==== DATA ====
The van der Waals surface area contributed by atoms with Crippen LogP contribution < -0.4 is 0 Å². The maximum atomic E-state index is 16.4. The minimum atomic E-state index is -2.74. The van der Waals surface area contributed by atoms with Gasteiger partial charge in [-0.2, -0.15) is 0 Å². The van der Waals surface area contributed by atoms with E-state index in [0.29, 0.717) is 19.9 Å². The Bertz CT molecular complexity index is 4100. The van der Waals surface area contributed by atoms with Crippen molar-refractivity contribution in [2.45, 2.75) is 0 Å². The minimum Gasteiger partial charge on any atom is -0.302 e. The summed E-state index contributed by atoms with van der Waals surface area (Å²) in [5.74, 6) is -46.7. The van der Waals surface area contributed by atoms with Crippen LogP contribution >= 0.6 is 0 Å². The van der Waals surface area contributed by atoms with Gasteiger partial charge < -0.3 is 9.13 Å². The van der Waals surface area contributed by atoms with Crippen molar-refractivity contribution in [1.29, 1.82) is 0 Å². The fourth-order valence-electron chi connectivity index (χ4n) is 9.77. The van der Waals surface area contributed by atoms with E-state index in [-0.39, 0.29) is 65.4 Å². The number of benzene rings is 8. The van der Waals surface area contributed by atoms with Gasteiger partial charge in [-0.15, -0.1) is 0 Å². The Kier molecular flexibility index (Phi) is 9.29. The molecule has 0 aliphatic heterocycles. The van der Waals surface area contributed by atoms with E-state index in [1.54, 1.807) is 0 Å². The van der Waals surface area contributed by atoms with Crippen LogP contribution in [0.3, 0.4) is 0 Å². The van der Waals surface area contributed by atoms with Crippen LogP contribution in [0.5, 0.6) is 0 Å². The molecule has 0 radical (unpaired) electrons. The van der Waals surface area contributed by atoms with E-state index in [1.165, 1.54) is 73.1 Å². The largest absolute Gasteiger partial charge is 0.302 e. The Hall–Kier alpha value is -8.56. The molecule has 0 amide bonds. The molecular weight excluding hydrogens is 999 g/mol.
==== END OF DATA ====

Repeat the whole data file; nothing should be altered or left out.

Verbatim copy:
The van der Waals surface area contributed by atoms with Crippen LogP contribution < -0.4 is 0 Å². The maximum atomic E-state index is 16.4. The minimum atomic E-state index is -2.74. The van der Waals surface area contributed by atoms with Gasteiger partial charge in [-0.2, -0.15) is 0 Å². The van der Waals surface area contributed by atoms with E-state index in [0.29, 0.717) is 19.9 Å². The Bertz CT molecular complexity index is 4100. The van der Waals surface area contributed by atoms with Crippen molar-refractivity contribution in [2.45, 2.75) is 0 Å². The minimum Gasteiger partial charge on any atom is -0.302 e. The summed E-state index contributed by atoms with van der Waals surface area (Å²) in [5.74, 6) is -46.7. The van der Waals surface area contributed by atoms with Crippen LogP contribution >= 0.6 is 0 Å². The van der Waals surface area contributed by atoms with Gasteiger partial charge < -0.3 is 9.13 Å². The van der Waals surface area contributed by atoms with Crippen molar-refractivity contribution in [1.29, 1.82) is 0 Å². The fourth-order valence-electron chi connectivity index (χ4n) is 9.77. The van der Waals surface area contributed by atoms with E-state index in [-0.39, 0.29) is 65.4 Å². The number of benzene rings is 8. The van der Waals surface area contributed by atoms with Gasteiger partial charge in [-0.15, -0.1) is 0 Å². The Kier molecular flexibility index (Phi) is 9.29. The molecule has 0 aliphatic heterocycles. The van der Waals surface area contributed by atoms with E-state index in [1.54, 1.807) is 0 Å². The van der Waals surface area contributed by atoms with Crippen LogP contribution in [0.3, 0.4) is 0 Å². The van der Waals surface area contributed by atoms with Crippen LogP contribution in [0.5, 0.6) is 0 Å². The molecule has 0 radical (unpaired) electrons. The van der Waals surface area contributed by atoms with E-state index in [1.165, 1.54) is 73.1 Å². The largest absolute Gasteiger partial charge is 0.302 e. The Hall–Kier alpha value is -8.56. The molecule has 0 amide bonds. The molecular weight excluding hydrogens is 999 g/mol.